Above is an example of an “Edit Story” screen.
Residence is an important data point to add. HistoryLines will provide local (state-level) historical events for the dates your ancestors lived in certain areas. That level of detail can really make a difference to understanding the influences on your family’s history.
Events and categories are also removable. So, if for example, I want to include only events or trends that happened when my ancestor was an adult and likely impacted major life decisions, I could remove “Scopes Monkey Trial 1925” from my grandmother Betty’s timeline since she was only 6.
Family Tree View
The family tree view is a great way to get a quick look at relationships and see what gaps need to be filled in. From every person in your tree you can go to another part of the tree or to that person’s story with one click.
The Family Tree view: the book icon takes you to the story, the tree icon makes that person the “central” ancestor, where you can add details to that person’s life.
It’s easy to assume that every major event that is listed was somehow important to or impacted your ancestor in some way. While that may be impossible to know, I tested the relevance of the events reported on by running my own HistoryLines story to see what came up.
I was born in 1970 in Houston, Texas. Most of the events that were listed before 1980 I didn’t count because I simply wasn’t that aware of them. The big historical events that were included my time line were:
- Mt. St. Helen’s explosion of 1980
- Challenger disaster of 1986
- Waco-Branch Davidian cult in 1993
- Hurricane Katrina 2005
I remember all of these. There was nothing on my timeline post 1980 that I had never heard of. I can tell personal stories about how each of these events affectedly my life. It was a good list.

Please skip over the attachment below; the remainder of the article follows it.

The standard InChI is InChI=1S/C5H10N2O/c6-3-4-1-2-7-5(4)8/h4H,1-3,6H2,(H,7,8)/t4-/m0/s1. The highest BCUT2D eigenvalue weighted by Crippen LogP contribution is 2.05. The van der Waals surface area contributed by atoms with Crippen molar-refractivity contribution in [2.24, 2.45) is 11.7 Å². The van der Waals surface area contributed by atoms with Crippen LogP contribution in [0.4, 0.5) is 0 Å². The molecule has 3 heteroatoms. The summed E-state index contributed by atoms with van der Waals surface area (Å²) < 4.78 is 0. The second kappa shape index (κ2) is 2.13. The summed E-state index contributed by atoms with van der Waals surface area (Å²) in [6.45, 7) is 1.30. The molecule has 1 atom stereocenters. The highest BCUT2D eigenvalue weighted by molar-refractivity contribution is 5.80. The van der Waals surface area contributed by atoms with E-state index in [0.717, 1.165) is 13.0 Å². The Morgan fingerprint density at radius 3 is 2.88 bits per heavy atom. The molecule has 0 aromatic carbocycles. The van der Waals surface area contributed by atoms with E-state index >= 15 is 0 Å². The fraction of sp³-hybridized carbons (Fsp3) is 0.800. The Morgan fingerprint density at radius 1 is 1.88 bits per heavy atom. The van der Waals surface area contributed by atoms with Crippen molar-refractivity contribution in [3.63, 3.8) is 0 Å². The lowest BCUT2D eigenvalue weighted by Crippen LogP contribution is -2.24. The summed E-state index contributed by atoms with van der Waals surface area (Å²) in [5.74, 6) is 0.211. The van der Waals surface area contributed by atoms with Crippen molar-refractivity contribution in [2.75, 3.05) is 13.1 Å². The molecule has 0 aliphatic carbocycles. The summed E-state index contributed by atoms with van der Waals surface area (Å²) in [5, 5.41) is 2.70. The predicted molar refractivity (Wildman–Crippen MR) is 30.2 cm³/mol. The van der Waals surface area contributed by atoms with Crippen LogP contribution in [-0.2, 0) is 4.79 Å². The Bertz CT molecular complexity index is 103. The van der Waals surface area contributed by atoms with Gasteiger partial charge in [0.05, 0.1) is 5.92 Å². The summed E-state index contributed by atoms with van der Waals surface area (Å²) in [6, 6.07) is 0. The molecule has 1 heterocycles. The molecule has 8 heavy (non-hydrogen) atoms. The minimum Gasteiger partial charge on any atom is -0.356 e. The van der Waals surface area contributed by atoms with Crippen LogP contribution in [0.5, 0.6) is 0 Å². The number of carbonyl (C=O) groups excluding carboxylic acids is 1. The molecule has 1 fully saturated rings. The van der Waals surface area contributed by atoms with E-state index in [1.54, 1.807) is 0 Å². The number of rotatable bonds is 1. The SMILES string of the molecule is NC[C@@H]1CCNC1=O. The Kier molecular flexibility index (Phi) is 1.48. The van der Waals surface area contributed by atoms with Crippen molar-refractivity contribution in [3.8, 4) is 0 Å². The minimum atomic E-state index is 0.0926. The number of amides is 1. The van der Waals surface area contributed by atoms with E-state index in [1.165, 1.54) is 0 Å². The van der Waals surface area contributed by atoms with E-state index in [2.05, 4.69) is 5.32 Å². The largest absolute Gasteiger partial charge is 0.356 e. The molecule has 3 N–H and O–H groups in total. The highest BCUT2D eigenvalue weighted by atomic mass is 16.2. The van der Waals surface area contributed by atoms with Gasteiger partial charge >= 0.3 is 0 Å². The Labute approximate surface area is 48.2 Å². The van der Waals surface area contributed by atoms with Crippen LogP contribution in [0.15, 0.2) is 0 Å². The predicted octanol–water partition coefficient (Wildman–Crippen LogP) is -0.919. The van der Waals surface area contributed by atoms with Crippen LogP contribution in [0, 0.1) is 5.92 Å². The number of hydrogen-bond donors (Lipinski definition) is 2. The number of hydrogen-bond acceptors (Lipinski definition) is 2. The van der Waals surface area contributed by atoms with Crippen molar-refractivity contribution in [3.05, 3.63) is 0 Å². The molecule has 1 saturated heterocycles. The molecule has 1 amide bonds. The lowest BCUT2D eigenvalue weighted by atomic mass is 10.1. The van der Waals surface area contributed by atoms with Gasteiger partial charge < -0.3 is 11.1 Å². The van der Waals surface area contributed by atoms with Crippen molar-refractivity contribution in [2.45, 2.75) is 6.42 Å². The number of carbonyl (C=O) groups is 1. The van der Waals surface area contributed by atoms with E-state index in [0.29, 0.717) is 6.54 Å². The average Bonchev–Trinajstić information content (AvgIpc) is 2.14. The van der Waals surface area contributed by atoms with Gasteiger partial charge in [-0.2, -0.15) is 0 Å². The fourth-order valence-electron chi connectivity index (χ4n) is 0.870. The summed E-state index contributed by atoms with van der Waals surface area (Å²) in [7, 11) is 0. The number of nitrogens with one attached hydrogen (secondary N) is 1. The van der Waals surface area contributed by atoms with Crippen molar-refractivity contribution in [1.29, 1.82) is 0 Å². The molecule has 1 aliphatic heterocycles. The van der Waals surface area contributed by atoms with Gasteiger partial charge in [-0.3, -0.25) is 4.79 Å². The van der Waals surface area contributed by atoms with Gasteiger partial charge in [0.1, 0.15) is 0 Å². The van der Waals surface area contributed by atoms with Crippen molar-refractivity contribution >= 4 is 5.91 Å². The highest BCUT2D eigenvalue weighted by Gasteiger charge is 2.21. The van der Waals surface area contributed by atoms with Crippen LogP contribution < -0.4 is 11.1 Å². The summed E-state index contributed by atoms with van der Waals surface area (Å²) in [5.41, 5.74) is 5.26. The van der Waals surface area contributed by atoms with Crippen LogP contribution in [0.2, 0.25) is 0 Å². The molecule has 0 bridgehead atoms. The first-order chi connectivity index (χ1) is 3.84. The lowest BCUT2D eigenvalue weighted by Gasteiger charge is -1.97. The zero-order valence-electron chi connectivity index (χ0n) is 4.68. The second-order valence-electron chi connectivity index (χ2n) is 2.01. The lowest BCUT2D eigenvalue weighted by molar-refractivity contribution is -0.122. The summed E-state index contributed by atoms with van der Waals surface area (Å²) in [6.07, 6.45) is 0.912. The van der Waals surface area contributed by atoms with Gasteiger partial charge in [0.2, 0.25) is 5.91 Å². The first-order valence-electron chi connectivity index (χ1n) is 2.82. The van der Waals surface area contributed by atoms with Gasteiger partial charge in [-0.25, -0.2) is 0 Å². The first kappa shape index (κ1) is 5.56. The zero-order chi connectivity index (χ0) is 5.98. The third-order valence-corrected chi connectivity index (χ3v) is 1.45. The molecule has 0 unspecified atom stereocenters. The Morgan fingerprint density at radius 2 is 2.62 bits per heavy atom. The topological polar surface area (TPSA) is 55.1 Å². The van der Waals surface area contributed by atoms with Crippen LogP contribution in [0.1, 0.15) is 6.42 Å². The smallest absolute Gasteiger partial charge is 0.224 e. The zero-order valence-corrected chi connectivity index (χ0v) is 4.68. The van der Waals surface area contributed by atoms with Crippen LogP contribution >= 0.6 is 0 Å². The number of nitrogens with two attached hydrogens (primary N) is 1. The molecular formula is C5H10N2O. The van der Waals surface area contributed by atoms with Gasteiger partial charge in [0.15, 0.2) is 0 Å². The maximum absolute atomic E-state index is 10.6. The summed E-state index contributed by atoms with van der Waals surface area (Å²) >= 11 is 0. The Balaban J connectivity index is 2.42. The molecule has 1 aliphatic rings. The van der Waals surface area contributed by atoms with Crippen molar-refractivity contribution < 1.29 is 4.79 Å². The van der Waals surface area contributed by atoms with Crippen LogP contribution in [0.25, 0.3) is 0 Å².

Then there were the things that weren’t included in my timeline (based on a quick search of Wikipedia):
- Roe v. Wade 1973
- Deaths of Elvis and John Lennon
- No presidential elections made the list
- Exxon Valdez oil spill
These are just a few things that I did hear a lot about and did affect me in some way that were not on my timeline, even though they would be considered major events. Of course, every major event can’t be included or the report would be way to long. And, these events can be added in manually. I recommend doing this search; don’t assume that what comes up in the initial report are the only important or influential events in your ancestors lifetime.
HistoryLines appears to be better at creating US stories than non-US. My Irish ancestors have a shorter more generic story than my US ancestors. There is work to be done on the international side. And, if you are so inclined to add events important to you ancestors, the non-US stories can be just as enlightening. If you have a lot of non-US ancestors I would recommend contacting HistoryLines to see if they could provide the depth of information you’d want.
HistoryLines is a great way to get a glimpse into the world in which your ancestor lived. The broad brush strokes of history that impacted their lives will give background and meaning to your family history. Use additional sources to see what other significant events may be missing from the timeline that are worth adding in. Take the time to include personal details and photos and it will really be something worth sharing. The key is to treat this as a useful tool, that can grow into a great tool.
If you decide to subscribe don’t forget to use code FHD30P for 30% off.. You can find the subscription options here.
Jodi Bash is a genealogist living in Houston, Texas with her husband and three children. She is founder of Family at Your Fingertips and is passionate about finding creative and tangible ways to connect with family history. She runs two blogs: Unclaimed Ancestorsis an effort to connect old photos with descendants, and a way to scratch the ever-present research bug! A more personal blog at Family at Your Fingertips explores family heirlooms and the love of history. Jodi has been researching family history for over 15 years, and is a member of the Association of Professional Genealogists. She is the Director of Communication for Covenant Church in Houston, holds a B.A. in History and English from the University of Texas at Austin, a Masters in American History from the University of Houston, and an M.B.A. from Rice University. You can reach Jodi at Jodi@familyatyourfingertips.com and follow her on twitter via @famatfingertips.